Abnormal Neck Curvatures Are 18 Times More Common in Chronic Neck Pain Subjects Compared to Non Pain Persons
Chronic cervical spine (neck) pain is one of the leading causes of disability across nations and cultures.1 There exists an opinion in the spinal health literature that the presence and extent of the cervical sagittal plane curve (cervical lordosis or neck curve from the side) is unrelated to spine pain conditions and patient health.2 In truth, there are both positive and negative study findings regarding the correlation between spinal pain and the amount and type of cervical spine curvature. However, in this author’s opinion, the number and quality of studies is seemingly weighted on the positive side of the equation; in other words, there is a correlation between neck pain and related disorders and the cervical curvature.3,4,5
Background Data Indicates that Cervical Spine Lordotic Curve Correlates to Neck Pain and Disability
Multiple investigations have been published seeking to understand the association, correlation, or the predictive value of an altered cervical lordosis in neck pain conditions compared to normal controls. One of the most impactful studies in recent years is from Villavicencio et al.3 In their prospective, randomized, double-blind clinical study that enrolled 122 patients, the mean follow-up was 37.5 months. They identified that maintaining a consistent segmental sagittal alignment or increasing cervical lordosis was related to a higher degree of improvement in clinical outcomes as measured with the short-form 36 questionnaire and the neck disability index. Similar findings were identified in the study by Gum et al.4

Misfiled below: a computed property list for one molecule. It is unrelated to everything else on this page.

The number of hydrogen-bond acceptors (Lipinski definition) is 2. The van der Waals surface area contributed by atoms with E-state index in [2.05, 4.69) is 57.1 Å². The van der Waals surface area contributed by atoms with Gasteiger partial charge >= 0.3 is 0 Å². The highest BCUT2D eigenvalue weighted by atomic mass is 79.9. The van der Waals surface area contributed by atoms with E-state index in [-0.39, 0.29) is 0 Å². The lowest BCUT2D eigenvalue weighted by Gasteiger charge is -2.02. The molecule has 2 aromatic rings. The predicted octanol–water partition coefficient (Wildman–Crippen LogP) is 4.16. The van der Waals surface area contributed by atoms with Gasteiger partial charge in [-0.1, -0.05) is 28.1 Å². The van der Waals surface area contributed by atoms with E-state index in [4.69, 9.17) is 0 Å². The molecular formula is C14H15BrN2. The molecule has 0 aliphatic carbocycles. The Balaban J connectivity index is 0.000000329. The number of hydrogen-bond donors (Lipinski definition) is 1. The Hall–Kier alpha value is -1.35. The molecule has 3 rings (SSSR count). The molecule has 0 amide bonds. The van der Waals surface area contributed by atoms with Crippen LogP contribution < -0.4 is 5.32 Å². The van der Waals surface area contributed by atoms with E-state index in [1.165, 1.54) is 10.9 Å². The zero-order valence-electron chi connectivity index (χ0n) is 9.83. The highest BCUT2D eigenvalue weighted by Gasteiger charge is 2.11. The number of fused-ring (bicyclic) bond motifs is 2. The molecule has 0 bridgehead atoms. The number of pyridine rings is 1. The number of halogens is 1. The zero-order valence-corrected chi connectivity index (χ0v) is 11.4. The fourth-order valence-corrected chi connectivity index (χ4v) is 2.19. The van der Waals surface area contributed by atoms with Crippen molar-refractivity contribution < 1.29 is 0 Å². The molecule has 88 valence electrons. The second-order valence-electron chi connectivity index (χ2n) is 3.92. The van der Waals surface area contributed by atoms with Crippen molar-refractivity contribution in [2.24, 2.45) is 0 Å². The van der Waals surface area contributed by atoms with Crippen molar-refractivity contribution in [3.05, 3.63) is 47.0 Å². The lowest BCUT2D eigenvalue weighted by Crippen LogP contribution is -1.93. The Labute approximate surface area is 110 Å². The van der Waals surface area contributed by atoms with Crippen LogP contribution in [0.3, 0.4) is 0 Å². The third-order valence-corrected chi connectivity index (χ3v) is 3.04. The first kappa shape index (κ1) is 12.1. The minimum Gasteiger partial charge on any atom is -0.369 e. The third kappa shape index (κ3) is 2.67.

Figure 1 demonstrates the normal state of the cervical lordotic curvature on the reading left, this person would be expected to have little to know neck related disorders. Then the progressive loss of the cervical lordotic curve is shown in the consecutive images where progressive development of spinal arthritis and disc disease in different patients over time is shown (Levels 1- 4). This figure is based on experimental modeling results in the literature as well as prospectively studies on subjects over time.6
Breakthrough Cervical Spine Study by CBP Researchers
In a breakthrough spine investigation, McAviney and colleagues looked at 277 subjects who were categorized as either healthy controls (99 subjects from a screening) or those who were categorized as chronic neck pain patients (178 from those seeking treatment). Figure 2 demonstrates the location of neck pain, upper back pain, and posterior head pain that was included in this study. Of important note in Figure 2 is that these differing pain sites in patients can be traced in most cases to injury or irritation to the cervical spine facet capsular ligament—joints of the cervical spine.
Several key findings were noted in this important Chiropractic BioPhysics research project:
- In children aged nine years and up, McAviney et al4 found that reduced cervical lordosis was correlated to the presence of sub-acute and chronic cervico-genic pain. This finding was not age or gender dependent strengthening these findings.